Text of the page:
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Edelman need not wait to pitch up-close-and-personal Home Depot stories
Published January 21, 2002
Feel-good stories emerging from the Olympics are as old as the discus. Impoverished athletes strike gold; flag-draped goalies search for their fathers in the crowd.
It's rare when a public relations firm can pitch more than two dozen feel-good stories before the Games. For the second Olympics in a row, Edelman Public Relations Worldwide is doing just that.
The New York-based firm is touting 27 Winter Olympic hopefuls from the United States and Canada who are working for Edelman client Home Depot. No Olympic sponsor boasts as many potential athletes toiling in its store as employees.
"After they work in the garden department, they take off their orange apron and train for the Games," said Larry Koffler, vice president of Edelman's Sports and Sponsorship Marketing group. The program is part of the Olympic Job Opportunities Campaign set up by the U.S. Olympic Committee.
Speed skater Derek
Parra wears Home
Depot orange with his
red, white and blue.
Edelman has placed more than 400 national and local stories about the athletes so far, principally in daily newspapers such as The Dallas Morning News and the Sacramento Bee. During the 2000 Sydney Games, the firm landed a front-page story in The New York Times business section, a spot on ABC's "World News Tonight" and stories in men's magazines such as GQ and Esquire.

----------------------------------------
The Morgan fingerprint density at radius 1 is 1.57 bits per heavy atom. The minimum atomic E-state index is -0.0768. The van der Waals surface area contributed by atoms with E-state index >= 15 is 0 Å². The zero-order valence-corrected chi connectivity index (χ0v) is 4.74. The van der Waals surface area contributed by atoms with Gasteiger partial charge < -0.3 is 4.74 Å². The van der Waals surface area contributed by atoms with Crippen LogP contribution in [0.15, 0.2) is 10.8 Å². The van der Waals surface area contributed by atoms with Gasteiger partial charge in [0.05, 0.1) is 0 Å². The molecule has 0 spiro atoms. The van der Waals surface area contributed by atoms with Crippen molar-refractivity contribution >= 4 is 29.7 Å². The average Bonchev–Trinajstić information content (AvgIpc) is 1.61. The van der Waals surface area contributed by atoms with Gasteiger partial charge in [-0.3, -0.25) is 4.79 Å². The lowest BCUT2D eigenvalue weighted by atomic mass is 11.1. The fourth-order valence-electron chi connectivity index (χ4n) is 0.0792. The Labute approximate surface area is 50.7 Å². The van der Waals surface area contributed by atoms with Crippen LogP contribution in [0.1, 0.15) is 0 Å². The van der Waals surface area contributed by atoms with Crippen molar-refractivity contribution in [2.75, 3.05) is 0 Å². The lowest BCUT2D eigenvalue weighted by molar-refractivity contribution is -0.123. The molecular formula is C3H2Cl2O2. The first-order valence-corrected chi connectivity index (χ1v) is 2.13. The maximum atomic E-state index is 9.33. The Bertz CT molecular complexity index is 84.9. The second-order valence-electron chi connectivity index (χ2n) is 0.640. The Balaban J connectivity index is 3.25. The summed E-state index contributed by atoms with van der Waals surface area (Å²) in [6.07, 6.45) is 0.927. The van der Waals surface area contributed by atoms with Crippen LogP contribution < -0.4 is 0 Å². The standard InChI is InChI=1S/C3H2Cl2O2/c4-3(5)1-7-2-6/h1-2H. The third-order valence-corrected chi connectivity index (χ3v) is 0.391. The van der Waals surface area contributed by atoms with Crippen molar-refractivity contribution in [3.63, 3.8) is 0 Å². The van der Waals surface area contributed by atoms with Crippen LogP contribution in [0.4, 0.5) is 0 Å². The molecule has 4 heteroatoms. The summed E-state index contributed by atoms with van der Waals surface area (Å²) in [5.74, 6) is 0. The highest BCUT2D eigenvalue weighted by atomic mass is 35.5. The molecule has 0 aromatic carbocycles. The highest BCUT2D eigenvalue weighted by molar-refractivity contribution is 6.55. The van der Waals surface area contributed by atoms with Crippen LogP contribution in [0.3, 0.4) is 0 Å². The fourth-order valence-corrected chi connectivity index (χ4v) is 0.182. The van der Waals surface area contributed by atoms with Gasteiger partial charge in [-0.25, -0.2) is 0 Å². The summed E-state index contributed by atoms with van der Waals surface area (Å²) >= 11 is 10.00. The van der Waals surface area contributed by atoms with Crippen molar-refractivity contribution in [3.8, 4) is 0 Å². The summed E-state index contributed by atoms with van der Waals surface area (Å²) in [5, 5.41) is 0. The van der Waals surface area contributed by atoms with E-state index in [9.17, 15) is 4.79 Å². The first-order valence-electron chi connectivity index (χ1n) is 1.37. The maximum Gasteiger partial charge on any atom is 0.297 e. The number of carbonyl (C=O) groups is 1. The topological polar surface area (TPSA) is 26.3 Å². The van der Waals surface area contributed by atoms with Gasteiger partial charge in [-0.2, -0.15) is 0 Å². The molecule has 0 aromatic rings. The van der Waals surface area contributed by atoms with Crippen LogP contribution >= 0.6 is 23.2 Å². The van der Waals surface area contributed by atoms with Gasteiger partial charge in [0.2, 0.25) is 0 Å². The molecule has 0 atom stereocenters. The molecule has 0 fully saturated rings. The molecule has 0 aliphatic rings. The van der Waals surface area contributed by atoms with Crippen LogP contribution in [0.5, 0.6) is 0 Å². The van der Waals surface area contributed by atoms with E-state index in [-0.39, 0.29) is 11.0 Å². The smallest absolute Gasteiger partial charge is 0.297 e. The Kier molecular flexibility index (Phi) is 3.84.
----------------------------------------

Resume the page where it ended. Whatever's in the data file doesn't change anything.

"It's an enviable account to have, because it's different from a corporate program pitching a product," said Mary Griswold, senior vice president of specialty services at Edelman. Since Home Depot will have no on-site presence at the Olympics, it's especially critical that the campaign be effective.
The athletes work 20 hours a week but earn full-time wages and health benefits. As of Jan. 16, 14 of them had qualified for Salt Lake City. Big names include speed skater Derek Parra and bobsledder Garrett Hines, both former Olympians.
BBDO GETS ITS KICKS: For the third year in a row, brokerage firm Charles Schwab will run 90 seconds worth of ads — likely to combine old and new material — just before the Super Bowl kickoff. All spots will have been created by BBDO New York.
Last year, BBDO created a 30-second ad and a 60-second ad, the latter featuring Sarah Ferguson. In 2000, BBDO developed three 30-second ads, one featuring Beatles drummer Ringo Starr. Any non-sports celebrities this year?
"As in the past, you should expect the unexpected," a BBDO spokesman said.
The brokerage firm struck a deal that costs significantly less than the rate of $2 million for 30 seconds offered during the game on Fox, according to sources.
BRING ON THE POPS: The Super Bowl is increasingly becoming more a spectacle than a football game. That means more work for Brener Zwikel & Associates, the Los Angeles-area public relations firm charged with representing the NFL on the entertainment side (pregame show, halftime show, national anthem and coin toss).
This year, the doors to the game are opening earlier than usual (41¼2 hours before kickoff) so fans can get through security. With more time to kill, the NFL is introducing its first-ever pre-pregame show, featuring the Boston Pops.
"I'd say it's the biggest lineup in Super Bowl history," said Steve Brener, president of Brener Zwikel, who first worked with the NFL on the Super Bowl in 1988. "It's certainly changed from the early years."
No doubt about that. A chart from Brener's office shows the coin that was tossed by a game official for the first nine Super Bowls. During Super Bowl XXXIV, 11 former NFL players took part in the ceremony.
David Sweet can be reached at email@example.com. The advertising/PR firm column will run monthly.